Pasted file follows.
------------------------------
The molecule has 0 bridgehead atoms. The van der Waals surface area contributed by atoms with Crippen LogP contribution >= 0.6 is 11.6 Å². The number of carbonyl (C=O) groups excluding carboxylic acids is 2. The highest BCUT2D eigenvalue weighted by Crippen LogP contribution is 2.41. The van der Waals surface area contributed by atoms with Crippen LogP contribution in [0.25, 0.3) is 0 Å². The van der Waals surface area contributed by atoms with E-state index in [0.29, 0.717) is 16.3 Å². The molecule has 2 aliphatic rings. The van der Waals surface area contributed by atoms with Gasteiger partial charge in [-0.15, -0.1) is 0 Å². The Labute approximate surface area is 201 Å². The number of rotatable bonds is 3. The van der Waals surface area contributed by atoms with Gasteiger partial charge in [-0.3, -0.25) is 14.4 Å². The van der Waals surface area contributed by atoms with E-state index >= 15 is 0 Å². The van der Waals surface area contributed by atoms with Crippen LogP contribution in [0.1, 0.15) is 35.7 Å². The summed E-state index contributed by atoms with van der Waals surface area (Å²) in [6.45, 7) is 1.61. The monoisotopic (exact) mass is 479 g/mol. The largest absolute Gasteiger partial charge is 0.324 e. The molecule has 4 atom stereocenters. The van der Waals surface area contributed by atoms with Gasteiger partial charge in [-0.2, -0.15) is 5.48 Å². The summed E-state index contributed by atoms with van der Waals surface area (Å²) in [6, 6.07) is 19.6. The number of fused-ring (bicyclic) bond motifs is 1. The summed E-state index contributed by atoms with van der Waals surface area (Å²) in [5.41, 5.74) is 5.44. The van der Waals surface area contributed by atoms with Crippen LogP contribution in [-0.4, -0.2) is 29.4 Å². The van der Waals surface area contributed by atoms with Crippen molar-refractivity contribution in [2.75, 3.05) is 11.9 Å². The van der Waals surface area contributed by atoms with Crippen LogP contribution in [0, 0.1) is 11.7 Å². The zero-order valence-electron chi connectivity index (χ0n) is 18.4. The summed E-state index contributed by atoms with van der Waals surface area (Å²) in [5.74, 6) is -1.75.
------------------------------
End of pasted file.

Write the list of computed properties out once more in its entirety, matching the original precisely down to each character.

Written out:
The molecule has 0 bridgehead atoms. The van der Waals surface area contributed by atoms with Crippen LogP contribution >= 0.6 is 11.6 Å². The number of carbonyl (C=O) groups excluding carboxylic acids is 2. The highest BCUT2D eigenvalue weighted by Crippen LogP contribution is 2.41. The van der Waals surface area contributed by atoms with Crippen LogP contribution in [0.25, 0.3) is 0 Å². The van der Waals surface area contributed by atoms with E-state index in [0.29, 0.717) is 16.3 Å². The molecule has 2 aliphatic rings. The van der Waals surface area contributed by atoms with Gasteiger partial charge in [-0.15, -0.1) is 0 Å². The Labute approximate surface area is 201 Å². The number of rotatable bonds is 3. The van der Waals surface area contributed by atoms with Gasteiger partial charge in [-0.3, -0.25) is 14.4 Å². The van der Waals surface area contributed by atoms with E-state index >= 15 is 0 Å². The van der Waals surface area contributed by atoms with Crippen LogP contribution in [0.1, 0.15) is 35.7 Å². The summed E-state index contributed by atoms with van der Waals surface area (Å²) in [6.45, 7) is 1.61. The monoisotopic (exact) mass is 479 g/mol. The largest absolute Gasteiger partial charge is 0.324 e. The molecule has 4 atom stereocenters. The van der Waals surface area contributed by atoms with Gasteiger partial charge in [-0.2, -0.15) is 5.48 Å². The summed E-state index contributed by atoms with van der Waals surface area (Å²) in [6, 6.07) is 19.6. The number of fused-ring (bicyclic) bond motifs is 1. The summed E-state index contributed by atoms with van der Waals surface area (Å²) in [5.41, 5.74) is 5.44. The van der Waals surface area contributed by atoms with Crippen LogP contribution in [-0.4, -0.2) is 29.4 Å². The van der Waals surface area contributed by atoms with Crippen molar-refractivity contribution in [2.75, 3.05) is 11.9 Å². The van der Waals surface area contributed by atoms with Crippen LogP contribution in [0, 0.1) is 11.7 Å². The zero-order valence-electron chi connectivity index (χ0n) is 18.4. The summed E-state index contributed by atoms with van der Waals surface area (Å²) in [5.74, 6) is -1.75.